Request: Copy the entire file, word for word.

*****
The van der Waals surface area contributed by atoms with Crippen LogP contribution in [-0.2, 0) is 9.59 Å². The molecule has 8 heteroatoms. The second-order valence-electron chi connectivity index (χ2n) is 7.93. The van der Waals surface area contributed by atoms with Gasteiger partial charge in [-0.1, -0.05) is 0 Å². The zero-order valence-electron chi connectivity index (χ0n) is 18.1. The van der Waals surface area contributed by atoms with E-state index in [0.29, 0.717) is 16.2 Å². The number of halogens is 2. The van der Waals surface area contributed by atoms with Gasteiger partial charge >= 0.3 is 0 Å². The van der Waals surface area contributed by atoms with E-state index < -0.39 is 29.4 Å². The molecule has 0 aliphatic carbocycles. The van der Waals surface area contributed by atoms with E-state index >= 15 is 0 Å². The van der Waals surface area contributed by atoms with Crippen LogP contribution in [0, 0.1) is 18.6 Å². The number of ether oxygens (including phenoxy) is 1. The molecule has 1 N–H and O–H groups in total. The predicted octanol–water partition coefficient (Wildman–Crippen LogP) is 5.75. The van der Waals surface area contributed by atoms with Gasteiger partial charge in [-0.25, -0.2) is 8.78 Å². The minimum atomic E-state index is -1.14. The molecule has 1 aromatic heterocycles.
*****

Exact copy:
The van der Waals surface area contributed by atoms with Crippen LogP contribution in [-0.2, 0) is 9.59 Å². The molecule has 8 heteroatoms. The second-order valence-electron chi connectivity index (χ2n) is 7.93. The van der Waals surface area contributed by atoms with Gasteiger partial charge in [-0.1, -0.05) is 0 Å². The zero-order valence-electron chi connectivity index (χ0n) is 18.1. The van der Waals surface area contributed by atoms with E-state index in [0.29, 0.717) is 16.2 Å². The number of halogens is 2. The van der Waals surface area contributed by atoms with Gasteiger partial charge >= 0.3 is 0 Å². The van der Waals surface area contributed by atoms with E-state index < -0.39 is 29.4 Å². The molecule has 0 aliphatic carbocycles. The van der Waals surface area contributed by atoms with E-state index >= 15 is 0 Å². The van der Waals surface area contributed by atoms with Crippen LogP contribution in [0, 0.1) is 18.6 Å². The number of ether oxygens (including phenoxy) is 1. The molecule has 1 N–H and O–H groups in total. The predicted octanol–water partition coefficient (Wildman–Crippen LogP) is 5.75. The van der Waals surface area contributed by atoms with Gasteiger partial charge in [-0.25, -0.2) is 8.78 Å². The minimum atomic E-state index is -1.14. The molecule has 1 aromatic heterocycles.